I appreciate the hard work of the House Budget Committee and its Chairman Paul Ryan. I was proud to vote today in support of bringing the House-passed budget plan straight to the Senate floor for debate.
There is no doubt that we must make structural changes to Social Security and Medicare. Both programs, as the Trustees of the Social Security and Medicare Trust Funds have repeatedly made clear, are unsustainable in their current forms. Those aren't politicians sounding the alarm, but the people responsible for running the programs.
These two programs are important to millions of seniors today and in the future. Doing nothing to save them should not be an option. I will not stand by and watch as these programs collapse. We can save them, but only if we deal honestly with their financial problems now.
On Social Security, I have worked on this issue each and every year since my election to the Senate in 2002. Already this year I have introduced legislation with Senators Rand Paul (R-KY) and Mike Lee (R-UT) to put forth another plan making the necessary changes to put the program on more solid footing. But let's be clear, the funding problems facing Social Security pale in comparison to the problems facing Medicare. Social Security is the "easy' fix of the two.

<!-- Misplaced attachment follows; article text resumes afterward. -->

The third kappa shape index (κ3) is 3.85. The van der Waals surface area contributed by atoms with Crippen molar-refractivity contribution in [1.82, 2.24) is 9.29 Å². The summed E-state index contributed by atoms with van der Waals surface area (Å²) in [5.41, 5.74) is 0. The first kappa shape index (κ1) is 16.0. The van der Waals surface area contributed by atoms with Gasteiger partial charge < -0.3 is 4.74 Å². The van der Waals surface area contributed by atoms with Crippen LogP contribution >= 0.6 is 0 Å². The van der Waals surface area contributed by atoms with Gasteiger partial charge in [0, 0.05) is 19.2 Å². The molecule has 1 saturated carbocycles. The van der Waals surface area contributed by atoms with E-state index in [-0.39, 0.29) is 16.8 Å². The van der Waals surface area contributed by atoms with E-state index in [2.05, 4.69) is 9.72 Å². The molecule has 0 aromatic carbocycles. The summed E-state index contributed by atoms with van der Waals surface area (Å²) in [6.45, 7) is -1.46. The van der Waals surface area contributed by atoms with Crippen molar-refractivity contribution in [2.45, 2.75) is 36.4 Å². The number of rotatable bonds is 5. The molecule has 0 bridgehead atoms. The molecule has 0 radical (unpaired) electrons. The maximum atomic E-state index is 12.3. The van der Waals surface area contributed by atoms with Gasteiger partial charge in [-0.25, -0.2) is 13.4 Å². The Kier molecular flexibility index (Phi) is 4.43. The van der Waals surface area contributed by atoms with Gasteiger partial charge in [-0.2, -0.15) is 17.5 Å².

Like Social Security, Medicare remains another important program for millions of seniors. Allowing it to collapse is unacceptable to those who rely on the program and health care in general. While I may not agree with every detail in the Ryan plan - and if it had gone through the regular committee process we could have made improvements -- I appreciate the willingness to tackle a very tough issue in an honest, straightforward way.
Instead of launching attacks against the Ryan plan, opponents should put their ideas on the table on how to save Medicare.
It's truly disappointing that Senate Democrats, at the direction of Majority Leader Harry Reid, have flat out refused to bring forth a budget. President Obama, to his credit, at least put forward a proposal. However, it's been 756 days since the Senate last passed a budget, and Senate Democrats blatant refusal to uphold their constitutional duties by not attempting to write a budget speaks volumes about their agenda.
Demagoguery is not going to save Medicare. It's not going to save Social Security. It's not going to put our country on the path to balanced budgets. This is a time when we need a healthy discussion about our financial future and the tough choices that lie ahead. Instead we get nothing but demagoguery and political games.
The American people deserve better.